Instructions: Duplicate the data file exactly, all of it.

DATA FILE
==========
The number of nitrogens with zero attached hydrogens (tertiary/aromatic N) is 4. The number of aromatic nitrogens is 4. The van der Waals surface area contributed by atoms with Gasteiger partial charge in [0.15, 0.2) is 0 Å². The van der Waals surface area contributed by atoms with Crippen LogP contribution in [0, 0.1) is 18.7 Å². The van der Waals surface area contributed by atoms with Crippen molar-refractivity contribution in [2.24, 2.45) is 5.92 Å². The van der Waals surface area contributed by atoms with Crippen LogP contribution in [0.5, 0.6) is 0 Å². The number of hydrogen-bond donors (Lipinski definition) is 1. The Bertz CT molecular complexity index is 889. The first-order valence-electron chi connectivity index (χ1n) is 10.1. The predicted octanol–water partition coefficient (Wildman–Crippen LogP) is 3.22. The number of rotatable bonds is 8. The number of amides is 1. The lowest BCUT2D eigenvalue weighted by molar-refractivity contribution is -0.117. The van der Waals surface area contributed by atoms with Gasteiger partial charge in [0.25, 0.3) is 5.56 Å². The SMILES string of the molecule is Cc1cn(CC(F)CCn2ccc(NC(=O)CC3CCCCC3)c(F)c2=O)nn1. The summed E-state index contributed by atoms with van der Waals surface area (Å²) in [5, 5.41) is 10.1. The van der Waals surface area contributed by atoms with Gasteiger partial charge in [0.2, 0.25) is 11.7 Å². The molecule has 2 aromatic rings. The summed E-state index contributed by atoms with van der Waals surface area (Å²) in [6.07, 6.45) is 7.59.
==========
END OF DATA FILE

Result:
The number of nitrogens with zero attached hydrogens (tertiary/aromatic N) is 4. The number of aromatic nitrogens is 4. The van der Waals surface area contributed by atoms with Gasteiger partial charge in [0.15, 0.2) is 0 Å². The van der Waals surface area contributed by atoms with Crippen LogP contribution in [0, 0.1) is 18.7 Å². The van der Waals surface area contributed by atoms with Crippen molar-refractivity contribution in [2.24, 2.45) is 5.92 Å². The van der Waals surface area contributed by atoms with Crippen LogP contribution in [0.5, 0.6) is 0 Å². The number of hydrogen-bond donors (Lipinski definition) is 1. The Bertz CT molecular complexity index is 889. The first-order valence-electron chi connectivity index (χ1n) is 10.1. The predicted octanol–water partition coefficient (Wildman–Crippen LogP) is 3.22. The number of rotatable bonds is 8. The number of amides is 1. The lowest BCUT2D eigenvalue weighted by molar-refractivity contribution is -0.117. The van der Waals surface area contributed by atoms with Gasteiger partial charge in [0.25, 0.3) is 5.56 Å². The SMILES string of the molecule is Cc1cn(CC(F)CCn2ccc(NC(=O)CC3CCCCC3)c(F)c2=O)nn1. The summed E-state index contributed by atoms with van der Waals surface area (Å²) in [5, 5.41) is 10.1. The van der Waals surface area contributed by atoms with Gasteiger partial charge in [0.2, 0.25) is 11.7 Å². The molecule has 2 aromatic rings. The summed E-state index contributed by atoms with van der Waals surface area (Å²) in [6.07, 6.45) is 7.59.